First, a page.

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Intelligent, unique MMA analysis
You’ll have to forgive me for gushing about these fighters. When I started watching PRIDE in 2006 I chose Dan Henderson and Mauricio “Shogun” Rua as my two favorite fighters from the promotion. I liked Henderson for being the type of person to do his talking in the ring, and I liked Rua for simply putting on very exciting fights. When Henderson defeated Wanderlei Silva to win the PRIDE middleweight title (93 kg/204 lbs) in 2007, I eagerly awaited a potential match between Henderson and Rua. Instead, PRIDE was purchased and its fighters were absorbed by the UFC.
So when the UFC put together a fight card featuring Henderson vs. Rua in San Jose… I was in. I didn’t need to get hyped up about it because I was already hyped from the moment the fight was announced. I was thrilled to make it the first UFC event I went to live… and then they put on one of the greatest fights in the history of the sport. I say all of that to say: I might not be the most unbiased source when it comes to this fight.
Even so, I have mixed feelings about the prospect of a rematch. Both fighters were already past their respective primes when they fought at UFC 139. After two and a half years it’s hard to imagine either one competing in professional MMA for much longer, especially Henderson, who enters this fight at the age of 43. Certainly it seems virtually impossible that they could come close to matching the excitement of their brawl in November 2011.
Henderson has had remarkable durability throughout his career, both from a career length standpoint and for resistance to being knocked out. It’s unclear just how much testosterone replacement therapy has helped with that, but I suspect it’s helped a great deal. Randy Couture also used TRT when he competed well into his forties. Couture is also the sport’s only precedent for high-level fighting at Henderson’s age – Couture was 43 when he defeated Tim Sylvia to win the UFC heavyweight title and 44 when he defended that title against Gabriel Gonzaga.
Henderson will get his TRT exemption one last time for this bout, but even with that advantage, it’s hard to see Henderson keeping this up much longer. In his last fight Henderson was quickly knocked out by Vitor Belfort for his third loss in a row. Being knocked out by Belfort doesn’t say much but it was Henderson’s first career knockout loss, so it’s still a sign that Henderson’s resilience is fading.
However, in Henderson’s previous two losses, he fought very competitively against Rashad Evans and Lyoto Machida, losing both fights by split decision. If those fights are any indication, Henderson is still a dangerous opponent at light-heavyweight, although his days of being a title contender have probably come to an end.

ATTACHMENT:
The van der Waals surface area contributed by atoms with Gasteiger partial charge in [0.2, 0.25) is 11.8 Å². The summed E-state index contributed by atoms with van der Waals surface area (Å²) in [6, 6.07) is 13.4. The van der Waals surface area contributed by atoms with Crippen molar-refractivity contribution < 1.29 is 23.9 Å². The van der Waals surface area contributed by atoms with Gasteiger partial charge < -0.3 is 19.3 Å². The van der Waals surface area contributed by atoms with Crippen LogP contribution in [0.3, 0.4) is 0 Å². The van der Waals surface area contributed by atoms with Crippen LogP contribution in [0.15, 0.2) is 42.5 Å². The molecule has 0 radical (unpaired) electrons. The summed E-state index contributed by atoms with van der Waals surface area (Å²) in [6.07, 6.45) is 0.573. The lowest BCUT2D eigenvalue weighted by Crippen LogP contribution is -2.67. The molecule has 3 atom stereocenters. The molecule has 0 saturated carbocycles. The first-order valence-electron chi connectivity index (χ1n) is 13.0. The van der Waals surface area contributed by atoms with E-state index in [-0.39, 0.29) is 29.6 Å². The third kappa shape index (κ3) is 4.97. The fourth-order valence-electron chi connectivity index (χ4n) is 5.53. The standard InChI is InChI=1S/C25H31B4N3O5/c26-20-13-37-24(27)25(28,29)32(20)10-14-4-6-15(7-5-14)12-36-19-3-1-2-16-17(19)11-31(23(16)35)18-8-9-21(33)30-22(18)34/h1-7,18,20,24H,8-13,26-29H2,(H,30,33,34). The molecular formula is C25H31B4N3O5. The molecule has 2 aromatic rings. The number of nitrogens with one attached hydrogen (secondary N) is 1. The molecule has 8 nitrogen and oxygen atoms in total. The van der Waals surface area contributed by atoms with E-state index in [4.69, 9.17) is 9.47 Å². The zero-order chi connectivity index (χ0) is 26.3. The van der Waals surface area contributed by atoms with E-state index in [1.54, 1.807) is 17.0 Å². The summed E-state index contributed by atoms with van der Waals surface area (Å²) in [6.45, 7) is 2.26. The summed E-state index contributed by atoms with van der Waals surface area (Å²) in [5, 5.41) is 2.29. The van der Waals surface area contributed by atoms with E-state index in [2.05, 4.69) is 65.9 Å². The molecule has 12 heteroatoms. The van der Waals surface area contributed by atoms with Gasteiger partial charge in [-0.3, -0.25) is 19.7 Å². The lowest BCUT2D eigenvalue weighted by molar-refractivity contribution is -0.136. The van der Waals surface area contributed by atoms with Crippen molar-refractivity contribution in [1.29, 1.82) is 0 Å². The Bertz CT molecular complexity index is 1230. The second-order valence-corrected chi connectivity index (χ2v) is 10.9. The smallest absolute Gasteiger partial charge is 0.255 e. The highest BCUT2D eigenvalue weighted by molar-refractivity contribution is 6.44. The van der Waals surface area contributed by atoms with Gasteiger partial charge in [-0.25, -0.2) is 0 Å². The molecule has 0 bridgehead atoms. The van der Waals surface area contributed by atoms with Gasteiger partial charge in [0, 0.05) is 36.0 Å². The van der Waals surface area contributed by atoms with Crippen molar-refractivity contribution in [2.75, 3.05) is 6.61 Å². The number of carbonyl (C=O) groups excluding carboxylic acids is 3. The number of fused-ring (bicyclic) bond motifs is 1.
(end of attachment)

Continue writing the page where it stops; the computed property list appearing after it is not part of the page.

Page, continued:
Even so, I have a feeling people are a little too quick to assume that Rua will defeat him in this match. Rua is a fighter who’s become a much lesser version of what he once was in MMA. He used to be a fast and athletic fighter who didn’t take very much damage in fights. Now he’s a plodding fighter who largely relies on his durability and knockout power to win slugfests.
Before he fought Jon Jones at UFC 128, Rua absorbed just 1.67 significant strikes per minute, a rate that’s consistent with fighters who are currently UFC champions. Since the Jones fight, Rua has absorbed a whopping 3.77 significant strikes per minute. He’s become an easy fighter to hit – which is not good when facing the likes of Henderson.
The same is true of Henderson’s defense. He’s not particularly hard to hit either, as he successfully defends only 50 percent of the significant strikes thrown his way, compared to 55 percent for Rua. With both fighters being easy to hit, both fighters being knockout artists, and both fighters being extremely difficult to knock out… it’s not hard to see how their fight at UFC 139 turned into a brutal five-round war.
The takedown game between these fighters is similar to the striking game in that neither fighter has very good defense. Both fighters are capable at landing takedowns but Rua is the only one who’s been attempting them in his recent career. Rua has landed ten takedowns in his last five fights while Henderson has landed just two. It seems that the Henderson, a former Olympian in Greco-Roman wrestling, has almost completely abandoned the takedown as part of his offense. It might be strange to say, but on paper I give Rua the advantage in takedowns just because he’s more likely to attempt them.
Overall, I expect this to be a fight where both fighters land heavy shots on each other again… but I can’t see them both surviving five rounds this time. I think it’s much more likely that we see a stoppage victory. This can go either way, but with Henderson being the older fighter and coming off a knockout loss, I have to think Rua is more likely to get the finish.
Pick: Mauricio “Shogun” Rua by TKO
DEGENERATE GAMBLER’S CORNER
Rua is the favorite at -235 with Henderson the underdog at +195. Like I said, I think people are too quick to count Henderson out in this fight. He still has big power and could absolutely finish Rua in this match. While I believe Rua has a better than 50-50 chance to win this fight, I don’t think his chances are as good as 70-30 either. I’m going to put a small bet on Henderson and risk $1.00 to win $1.95.